|Directed by||Alfred Hitchcock|
Jack H. Skirball (associate producer)
|Music by||Frank Skinner|
|Cinematography||Joseph A. Valentine|
Edward Curtiss (uncredited)
Frank Lloyd Productions, Inc.
|Distributed by||Universal Pictures|
|Box office||$1,250,000 (US rentals)|
Saboteur is a 1942 Universal spy thriller film directed by Alfred Hitchcock with a screenplay written by Peter Viertel, Joan Harrison and Dorothy Parker. The film stars Priscilla Lane, Robert Cummings and Norman Lloyd.
Aircraft factory worker Barry Kane (Robert Cummings) is accused of starting a fire at the Stewart Aircraft Works in Glendale, California, an act of sabotage that killed his friend Mason (Virgil Summers). Kane believes the real culprit is a man named Fry (Norman Lloyd) who, during their efforts to put out the fire, handed him a fire extinguisher filled with gasoline, which he passed on to Mason. When the investigators find no one named "Fry" on the list of plant workers, they assume Kane is guilty.
Earlier, on the way to lunch, Kane and Mason had seen Fry's name on an envelope he dropped. Kane remembers the address and travels to a ranch in the High Desert. The ranch owner, Charles Tobin (Otto Kruger), appears to be a well-respected citizen, but reveals that he is working with the saboteurs. Kane learns from a piece of mail he sees that Fry has gone to Soda City. Tobin has called the sheriff, but Kane escapes the police, taking refuge with a kind blind man (Vaughan Glaser) whose visiting niece, Patricia "Pat" Martin (Priscilla Lane), is a model famous for appearing on billboards. Although her uncle asks her to take Kane to the local blacksmith shop to have his handcuffs removed, she attempts to take him to the police. Kane insists he is innocent and kidnaps Martin. When he takes control of the car and stops, she jumps out and tries to signal a passing car to stop. He uses the fan belt pulley of her car's generator to break his handcuffs apart, causing the car to overheat and break down.
As night falls, the couple stow away on a circus train. The circus performers recognize them as fugitives but decide to shield them from the police. Kane and Martin reach Soda City, a ghost town where the saboteurs are preparing to blow up Boulder Dam. Kane is discovered by the saboteurs, but conceals Martin and convinces the saboteurs that he is allied with them. After foiling their plan to destroy the dam, Kane convinces them to remove his manacles and take him with them to New York. He learns of their plan to sabotage the launching of a new U.S. Navy battleship at the Brooklyn Navy Yard. Kane's performance has fooled Martin as well; she contacts the authorities, hoping to get to New York to obstruct the saboteurs' plans.
The saboteurs reach New York but find the phone at their office disconnected, indicating the police are on to them. They meet with New York dowager Mrs. Sutton (Alma Kruger) and other conspirators at her mansion, during a grand society party. Kane finds the captured Martin, who was betrayed by a corrupt sheriff. As Kane attempts to signal her to escape, Tobin arrives. He recognizes Kane and exposes him. Tobin has Kane knocked out and locked in the mansion's cellar. Martin is imprisoned in an office at Rockefeller Center. The next morning, Kane triggers a fire alarm at the mansion and escapes. Martin drops a note from the office window, which is found by some cabdrivers.
Kane reaches the Navy Yard, but only a few minutes before the launching. Rather than wait to explain to the Yard authorities, he rushes out to search for the saboteurs. He spots Fry in a fake newsreel camera truck, prepared to blow up the slipway during the launching. Their struggle prevents Fry from detonating the explosion until seconds after the launch of the USS Alaska battleship.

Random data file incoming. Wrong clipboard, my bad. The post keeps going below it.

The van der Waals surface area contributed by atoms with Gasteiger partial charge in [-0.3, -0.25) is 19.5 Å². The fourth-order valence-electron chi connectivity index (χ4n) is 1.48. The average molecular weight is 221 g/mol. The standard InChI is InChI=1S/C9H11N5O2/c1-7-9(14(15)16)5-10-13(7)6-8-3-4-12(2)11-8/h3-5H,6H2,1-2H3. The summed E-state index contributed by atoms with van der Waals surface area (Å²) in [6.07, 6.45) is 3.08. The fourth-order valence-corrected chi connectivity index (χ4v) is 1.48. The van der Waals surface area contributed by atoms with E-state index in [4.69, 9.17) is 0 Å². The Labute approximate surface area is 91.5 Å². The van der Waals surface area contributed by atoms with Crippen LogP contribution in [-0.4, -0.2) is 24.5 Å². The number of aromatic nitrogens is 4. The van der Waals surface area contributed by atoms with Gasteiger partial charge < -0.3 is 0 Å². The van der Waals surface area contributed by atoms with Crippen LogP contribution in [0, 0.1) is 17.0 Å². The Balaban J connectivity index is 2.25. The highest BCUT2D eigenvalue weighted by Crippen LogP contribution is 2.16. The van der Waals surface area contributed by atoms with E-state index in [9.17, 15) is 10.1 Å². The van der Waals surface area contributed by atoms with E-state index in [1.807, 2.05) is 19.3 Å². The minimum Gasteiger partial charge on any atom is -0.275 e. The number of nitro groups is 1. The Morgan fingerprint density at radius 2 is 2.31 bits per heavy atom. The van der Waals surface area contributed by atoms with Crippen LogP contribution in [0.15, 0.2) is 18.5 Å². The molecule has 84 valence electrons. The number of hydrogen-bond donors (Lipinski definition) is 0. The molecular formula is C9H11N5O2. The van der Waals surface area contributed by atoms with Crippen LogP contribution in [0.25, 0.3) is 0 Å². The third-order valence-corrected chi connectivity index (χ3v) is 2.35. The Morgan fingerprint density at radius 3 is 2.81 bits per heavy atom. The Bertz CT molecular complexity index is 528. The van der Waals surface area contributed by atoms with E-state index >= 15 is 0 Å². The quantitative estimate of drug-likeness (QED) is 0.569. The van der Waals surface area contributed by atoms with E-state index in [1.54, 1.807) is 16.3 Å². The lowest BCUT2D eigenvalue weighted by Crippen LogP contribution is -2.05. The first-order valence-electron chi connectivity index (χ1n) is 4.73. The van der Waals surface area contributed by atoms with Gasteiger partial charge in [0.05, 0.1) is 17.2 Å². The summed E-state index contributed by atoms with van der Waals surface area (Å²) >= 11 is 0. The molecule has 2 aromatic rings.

Fry takes Kane prisoner, and with his two accomplices returns to the Rockefeller Center office. The police and FBI, alerted by Martin's note, are waiting for them. The accomplices are caught, but Fry dodges into the back of an adjacent movie theater (Radio City Music Hall). He shoots a man in the audience, and escapes in the panic. In front of the theater, Kane sees Fry get into a taxi. Still holding Kane in custody, the FBI refuse to follow Fry, so Kane tells Martin to shadow the saboteur. She follows Fry onto the ferry to Liberty Island, attracting his attention, and then to the Statue of Liberty. She calls the FBI, and at their direction, goes into the statue to find Fry and distract him. In the viewing room in the statue's head, she strikes up a conversation with Fry, stalling him until Kane and the FBI arrive.
Kane escapes his escort and encounters Martin, who tells him that Fry is escaping. Kane pursues Fry onto the viewing platform on the torch. When Kane emerges from the tunnel he confronts Fry. Falling over the platform's railing, Fry clings to the statue's hand. Kane climbs down to try and save Fry. As the police and FBI agent reach the platform, watching from the railing, Fry's grip slips. Kane grabs the sleeve of Fry's jacket. The stitching gives way, and Fry falls to his death. Kane climbs back up and embraces Martin.
- Priscilla Lane as Patricia "Pat" Martin
- Robert Cummings as Barry Kane
- Otto Kruger as Charles Tobin
- Alan Baxter as Saboteur Freeman
- Clem Bevans as Saboteur Neilson
- Norman Lloyd as Saboteur Frank Fry
- Alma Kruger as Henrietta Sutton
- Vaughan Glaser as Uncle Phillip Martin (credited as Mr. Miller)
- Ian Wolfe as Butler Robert
- Dorothy Peterson as Mrs. Mason
- Murray Alper as Truck Driver
- Kathryn Adams as Mrs. Brown, Tobin's daughter (credited as Young Mother)
- Pedro de Cordoba as Bones - Circus Troupe
- Anita Sharp-Bolster as Bearded Lady - Circus Troupe
- Billy Curtis as Midget - Circus Troupe
- Marie LeDeaux as Fat Woman - Circus Troupe
- Jeanne and Lynne Romer as Siamese Twins
- Frances Carson as Society Woman
- Virgil Summers as Ken Mason (uncredited)
- Hans Conried as Edward (uncredited)
- Hardie Albright as Detective (uncredited)
- Robert Mitchum as Passerby (uncredited)
Hitchcock was under contract to David O. Selznick, so he first pitched the idea for the film to him; Selznick gave the okay for a script to be written, assigning John Houseman to keep an eye on its progress and direction. Val Lewton, Selznick's story editor, eventually rejected the script, so Selznick forced Hitchcock to offer it to other studios, "causing ill feelings between the producer and his director since it not only showed a lack of belief in Hitchcock's abilities, but also because the terms of Hitchcock's contract would net Selznick a three-hundred percent profit on the sale." Universal signed on, but Hitchcock could not have the two actors he wanted for the leading roles. Gary Cooper was uninterested in the project and Barbara Stanwyck had other commitments. He settled on Robert Cummings who had a new contract with Universal, while Priscilla Lane was borrowed from Warner Bros. although her scenes had to wait while she finished Arsenic and Old Lace, a production that was eventually shelved until its 1944 release.